A journalist-turned-filmmaker followed The Denver Post through a year of marijuana coverage

Before Mitch Dickman switched from studying journalism to film, his first job was at the Sedalia (Missouri) Democrat. In 2014, he returned to a newsroom, this time to make a documentary.

Dickman is the director and producer of the documentary "Rolling Papers," which follows journalists at The Denver Post for one year as they covered the legalization of pot in the state with the Post's marijuana site The Cannabist.

The documentary debuted last year at South by Southwest and was released nationally last month. "Rolling Papers" parallels an old and troubled industry with a new and thriving one.

"As filmmakers we look for layers of storytelling and we really liked the layer of print journalism in such difficult financial times and how they respond (or don’t respond) to such a historic moment in time," Dickman said. "They are the ones documenting what is happening and also helping frame the conversation for what marijuana legalization looks like."

Dickman spoke with Poynter via email about the film and what's changed since he left journalism.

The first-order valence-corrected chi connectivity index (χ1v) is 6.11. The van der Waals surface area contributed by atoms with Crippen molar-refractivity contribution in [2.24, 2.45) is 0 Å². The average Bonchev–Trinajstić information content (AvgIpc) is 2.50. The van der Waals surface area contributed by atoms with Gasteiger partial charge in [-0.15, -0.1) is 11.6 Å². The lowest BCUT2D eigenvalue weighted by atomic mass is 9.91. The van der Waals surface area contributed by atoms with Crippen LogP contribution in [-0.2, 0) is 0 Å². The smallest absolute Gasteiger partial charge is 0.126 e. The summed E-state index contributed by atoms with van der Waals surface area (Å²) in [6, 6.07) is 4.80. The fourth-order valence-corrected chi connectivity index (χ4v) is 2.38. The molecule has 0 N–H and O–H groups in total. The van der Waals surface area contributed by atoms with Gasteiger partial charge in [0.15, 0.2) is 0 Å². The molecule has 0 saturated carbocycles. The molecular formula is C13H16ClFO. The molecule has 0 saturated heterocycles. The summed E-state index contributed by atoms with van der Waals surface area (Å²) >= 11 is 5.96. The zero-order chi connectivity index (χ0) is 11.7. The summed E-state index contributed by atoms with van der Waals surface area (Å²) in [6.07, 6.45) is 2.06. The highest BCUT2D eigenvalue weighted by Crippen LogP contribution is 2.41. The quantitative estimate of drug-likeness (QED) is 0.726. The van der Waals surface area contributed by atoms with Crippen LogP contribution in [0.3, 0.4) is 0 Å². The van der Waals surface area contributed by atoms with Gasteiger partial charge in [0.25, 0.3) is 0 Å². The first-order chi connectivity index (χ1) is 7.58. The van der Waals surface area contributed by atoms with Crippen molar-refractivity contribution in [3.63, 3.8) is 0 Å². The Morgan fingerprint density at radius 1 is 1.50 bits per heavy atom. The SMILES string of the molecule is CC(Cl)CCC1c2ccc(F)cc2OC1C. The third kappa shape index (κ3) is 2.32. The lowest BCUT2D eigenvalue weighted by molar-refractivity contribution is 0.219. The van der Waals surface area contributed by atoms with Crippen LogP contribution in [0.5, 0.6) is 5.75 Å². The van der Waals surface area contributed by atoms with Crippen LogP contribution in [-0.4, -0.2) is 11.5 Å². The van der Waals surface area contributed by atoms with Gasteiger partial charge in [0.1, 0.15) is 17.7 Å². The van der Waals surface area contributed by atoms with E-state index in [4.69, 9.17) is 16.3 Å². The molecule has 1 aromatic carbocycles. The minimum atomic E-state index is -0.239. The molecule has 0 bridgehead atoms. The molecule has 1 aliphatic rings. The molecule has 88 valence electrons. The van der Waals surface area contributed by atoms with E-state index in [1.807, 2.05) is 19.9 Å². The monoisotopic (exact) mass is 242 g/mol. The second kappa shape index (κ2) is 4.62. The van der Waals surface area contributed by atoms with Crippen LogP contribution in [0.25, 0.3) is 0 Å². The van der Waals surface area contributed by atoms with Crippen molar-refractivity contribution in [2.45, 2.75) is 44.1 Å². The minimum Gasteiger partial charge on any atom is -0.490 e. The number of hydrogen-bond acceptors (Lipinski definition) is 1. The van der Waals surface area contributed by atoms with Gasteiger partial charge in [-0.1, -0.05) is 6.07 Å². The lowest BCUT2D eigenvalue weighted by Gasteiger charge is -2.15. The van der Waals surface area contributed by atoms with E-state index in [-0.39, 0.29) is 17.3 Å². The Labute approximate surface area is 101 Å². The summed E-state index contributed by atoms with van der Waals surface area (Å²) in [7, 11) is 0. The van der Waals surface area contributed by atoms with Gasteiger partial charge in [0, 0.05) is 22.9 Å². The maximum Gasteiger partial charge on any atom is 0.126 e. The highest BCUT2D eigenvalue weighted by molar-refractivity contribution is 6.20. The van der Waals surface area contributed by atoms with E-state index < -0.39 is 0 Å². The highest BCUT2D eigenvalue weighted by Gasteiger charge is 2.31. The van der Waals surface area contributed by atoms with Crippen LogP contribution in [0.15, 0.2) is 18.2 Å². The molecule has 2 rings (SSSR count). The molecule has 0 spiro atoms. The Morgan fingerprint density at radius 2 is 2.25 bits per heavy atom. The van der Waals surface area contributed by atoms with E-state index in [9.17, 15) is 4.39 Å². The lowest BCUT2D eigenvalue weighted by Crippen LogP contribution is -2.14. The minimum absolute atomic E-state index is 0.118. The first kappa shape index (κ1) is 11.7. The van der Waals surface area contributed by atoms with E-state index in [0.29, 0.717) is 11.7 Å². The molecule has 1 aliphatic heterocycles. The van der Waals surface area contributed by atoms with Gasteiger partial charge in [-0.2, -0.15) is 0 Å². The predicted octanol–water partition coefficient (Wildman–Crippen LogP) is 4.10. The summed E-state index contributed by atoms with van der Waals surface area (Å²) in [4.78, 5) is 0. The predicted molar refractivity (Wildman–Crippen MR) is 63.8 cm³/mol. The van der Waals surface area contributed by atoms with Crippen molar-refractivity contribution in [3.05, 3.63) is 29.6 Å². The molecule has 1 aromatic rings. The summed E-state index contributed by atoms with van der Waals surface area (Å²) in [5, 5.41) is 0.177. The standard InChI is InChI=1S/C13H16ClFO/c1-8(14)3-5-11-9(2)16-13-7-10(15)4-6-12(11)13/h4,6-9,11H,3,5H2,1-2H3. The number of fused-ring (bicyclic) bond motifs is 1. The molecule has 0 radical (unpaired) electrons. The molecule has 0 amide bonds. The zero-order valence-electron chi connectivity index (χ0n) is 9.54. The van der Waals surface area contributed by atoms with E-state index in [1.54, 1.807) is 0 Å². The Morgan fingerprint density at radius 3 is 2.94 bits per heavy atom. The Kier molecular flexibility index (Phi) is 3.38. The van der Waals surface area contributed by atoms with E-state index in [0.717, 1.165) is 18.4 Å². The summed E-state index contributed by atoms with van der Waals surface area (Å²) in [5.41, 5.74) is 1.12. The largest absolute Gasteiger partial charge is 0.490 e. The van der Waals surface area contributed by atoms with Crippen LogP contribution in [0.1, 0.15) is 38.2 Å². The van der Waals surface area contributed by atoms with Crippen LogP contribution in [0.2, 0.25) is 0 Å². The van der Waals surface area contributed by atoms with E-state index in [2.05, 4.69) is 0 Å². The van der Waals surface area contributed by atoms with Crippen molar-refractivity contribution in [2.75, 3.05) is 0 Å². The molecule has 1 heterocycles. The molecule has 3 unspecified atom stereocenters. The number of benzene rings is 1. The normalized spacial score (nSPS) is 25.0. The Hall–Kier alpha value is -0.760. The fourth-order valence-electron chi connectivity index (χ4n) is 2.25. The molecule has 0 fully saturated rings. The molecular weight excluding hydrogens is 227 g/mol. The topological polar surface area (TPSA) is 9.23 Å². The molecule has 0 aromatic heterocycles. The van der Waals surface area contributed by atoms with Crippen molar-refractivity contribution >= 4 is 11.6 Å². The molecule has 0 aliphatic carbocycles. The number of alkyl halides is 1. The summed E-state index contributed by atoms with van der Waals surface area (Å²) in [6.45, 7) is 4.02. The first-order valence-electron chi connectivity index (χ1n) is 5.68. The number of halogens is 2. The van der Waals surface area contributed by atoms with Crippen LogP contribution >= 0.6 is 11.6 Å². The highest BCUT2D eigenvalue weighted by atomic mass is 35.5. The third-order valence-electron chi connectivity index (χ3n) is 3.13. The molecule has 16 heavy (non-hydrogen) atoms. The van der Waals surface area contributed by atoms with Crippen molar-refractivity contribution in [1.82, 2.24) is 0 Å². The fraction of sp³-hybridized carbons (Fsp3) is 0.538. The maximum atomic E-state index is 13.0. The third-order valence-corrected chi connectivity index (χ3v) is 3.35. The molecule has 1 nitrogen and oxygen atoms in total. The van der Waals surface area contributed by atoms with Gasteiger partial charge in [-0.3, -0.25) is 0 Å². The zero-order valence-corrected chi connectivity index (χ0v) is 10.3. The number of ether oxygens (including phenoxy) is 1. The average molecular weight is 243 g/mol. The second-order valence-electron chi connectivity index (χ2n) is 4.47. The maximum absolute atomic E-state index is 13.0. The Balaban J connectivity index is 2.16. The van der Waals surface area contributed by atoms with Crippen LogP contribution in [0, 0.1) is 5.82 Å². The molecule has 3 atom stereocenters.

To start, tell us about "Rolling Papers."

The Post had a tagline that said they had been “rolling papers for 100 years,” and it was just a lightbulb moment that reaffirmed we were on the right track with the film and a title that matched it.

Some reviews point out that this film is as much about newspapers as it is pot. What did you learn about the industry in the process of making this film?

My first job was writing for a small-town newspaper in Missouri, and I first majored in journalism before switching to film, so I’ve always had an interest in journalism. Being in the newsroom and around these journalists only reinforced that respect. A couple key things that I learned were that a lot of people there just take their lunch pail and hard hat and go to work and don’t really work about all the concerns about where the industry is headed. At one point I remember asking someone about it being listed as no. 199 job out of 200 above lumberjack and he was just like, "I can’t control that, I just have to come and do my job because I like what I do." Obviously, (Denver Post) editor Greg Moore, took it one step further and said “it's been awhile since we’ve seen ourselves as just a newspaper,” hence the Cannabist content living largely online.

Any surprises?

Surprises? I mean from a story standpoint, the edibles situation in Colorado totally took me by surprise. We also had no intention of going to South America, but that happened. I also wouldn’t say I was surprised by (Cannabist editor) Ricardo Baca, but throughout the entire year with a crazy amount of pressure — he never cracked.



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